That charity, set up by MoS owner Daily Mail and General Trust (DMGT) and its partners, has already raised over £6 million to fly in millions of items of vital protective equipment for NHS staff and care workers.

Today, a survey by accountancy software giant Sage finds one in three firms expect sales to be 50 per cent lower after lockdown is eased. Separate research from legal firm Buckworths found a quarter of small firms do not think the Government’s existing support measures will be enough for them to survive.

Mike Cherry, chairman of the Federation of Small Businesses, said: ‘Our members will be hugely grateful to The Mail on Sunday for this generous support. It’s fantastic.

‘The pandemic is likely to have an impact on businesses for months – if not years – to come and they’ll need a lot of help to get back on their feet.

‘It won’t be enough to rely on word of mouth to attract new customers. We urge every eligible member to apply for this advertising giveaway. 

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Is the Maximum Pressure Campaign Working with Iran?

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Under pressure, Hallmark pulls gay-themed wedding ads

Under pressure from a conservative group, The Hallmark Channel has pulled ads for a wedding planning site that featured two brides kissing at the altar

Under pressure from a conservative advocacy group, The Hallmark Channel has pulled ads for a wedding-planning website that featured two brides kissing at the altar.

The family-friendly network, which is in the midst of its heavily watched holiday programming, removed the ads because the controversy was a distraction, a spokesperson said in an interview Saturday.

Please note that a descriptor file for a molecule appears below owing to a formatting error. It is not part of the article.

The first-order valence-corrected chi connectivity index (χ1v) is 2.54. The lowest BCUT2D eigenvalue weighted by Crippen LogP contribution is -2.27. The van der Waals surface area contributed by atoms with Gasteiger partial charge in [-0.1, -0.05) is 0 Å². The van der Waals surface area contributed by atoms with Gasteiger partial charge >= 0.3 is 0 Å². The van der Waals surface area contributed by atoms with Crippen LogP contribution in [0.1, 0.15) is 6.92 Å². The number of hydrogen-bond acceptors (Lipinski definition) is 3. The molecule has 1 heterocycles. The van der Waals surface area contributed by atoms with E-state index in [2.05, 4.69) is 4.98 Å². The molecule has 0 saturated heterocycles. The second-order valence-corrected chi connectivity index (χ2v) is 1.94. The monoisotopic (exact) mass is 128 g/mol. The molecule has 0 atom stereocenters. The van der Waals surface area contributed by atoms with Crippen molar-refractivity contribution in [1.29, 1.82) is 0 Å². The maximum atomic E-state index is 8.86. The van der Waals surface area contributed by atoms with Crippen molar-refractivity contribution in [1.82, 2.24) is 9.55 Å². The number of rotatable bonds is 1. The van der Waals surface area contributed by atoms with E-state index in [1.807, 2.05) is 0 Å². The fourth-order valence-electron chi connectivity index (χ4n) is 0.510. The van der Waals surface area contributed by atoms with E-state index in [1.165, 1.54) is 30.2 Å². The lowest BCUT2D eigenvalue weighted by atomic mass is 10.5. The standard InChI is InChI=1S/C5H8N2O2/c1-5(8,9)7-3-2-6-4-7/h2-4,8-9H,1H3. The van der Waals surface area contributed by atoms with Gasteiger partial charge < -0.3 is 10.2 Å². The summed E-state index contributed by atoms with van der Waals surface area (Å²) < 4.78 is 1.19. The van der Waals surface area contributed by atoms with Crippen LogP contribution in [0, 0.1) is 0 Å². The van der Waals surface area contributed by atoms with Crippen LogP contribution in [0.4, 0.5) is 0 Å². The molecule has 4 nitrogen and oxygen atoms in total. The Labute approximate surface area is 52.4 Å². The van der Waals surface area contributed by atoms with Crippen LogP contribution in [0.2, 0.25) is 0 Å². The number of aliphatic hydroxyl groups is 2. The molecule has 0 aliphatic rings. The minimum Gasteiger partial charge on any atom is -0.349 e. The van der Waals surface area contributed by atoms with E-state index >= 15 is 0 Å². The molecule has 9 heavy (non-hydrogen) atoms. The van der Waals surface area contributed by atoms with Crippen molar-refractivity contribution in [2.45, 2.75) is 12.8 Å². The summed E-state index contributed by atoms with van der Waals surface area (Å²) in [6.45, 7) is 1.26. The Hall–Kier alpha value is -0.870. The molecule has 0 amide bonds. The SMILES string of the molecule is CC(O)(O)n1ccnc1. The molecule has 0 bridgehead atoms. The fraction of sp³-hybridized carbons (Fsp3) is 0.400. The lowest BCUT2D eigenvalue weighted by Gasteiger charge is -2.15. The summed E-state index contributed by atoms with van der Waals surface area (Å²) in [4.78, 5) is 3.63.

“The debate surrounding these commercials on all sides was distracting from the purpose of our network, which is to provide entertainment value,” said a statement provided by Molly Biwer, senior vice president for public affairs and communications at Hallmark.

In an interview, she added: “The Hallmark brand is never going to be divisive. We don’t want to generate controversy, we’ve tried very hard to stay out of it … we just felt it was in the best interest of the brand to pull them and not continue to generate controversy.”

There was immediate criticism on Twitter. Ellen DeGeneres asked Hallmark: “Isn’t it almost 2020? What are you thinking? Please explain. We’re all ears.”

Biwer confirmed that a conservative group, One Million Moms, part of the American Family Association, had complained about the ads to Bill Abbott, CEO of Crown Media Family Networks, Hallmark’s parent company.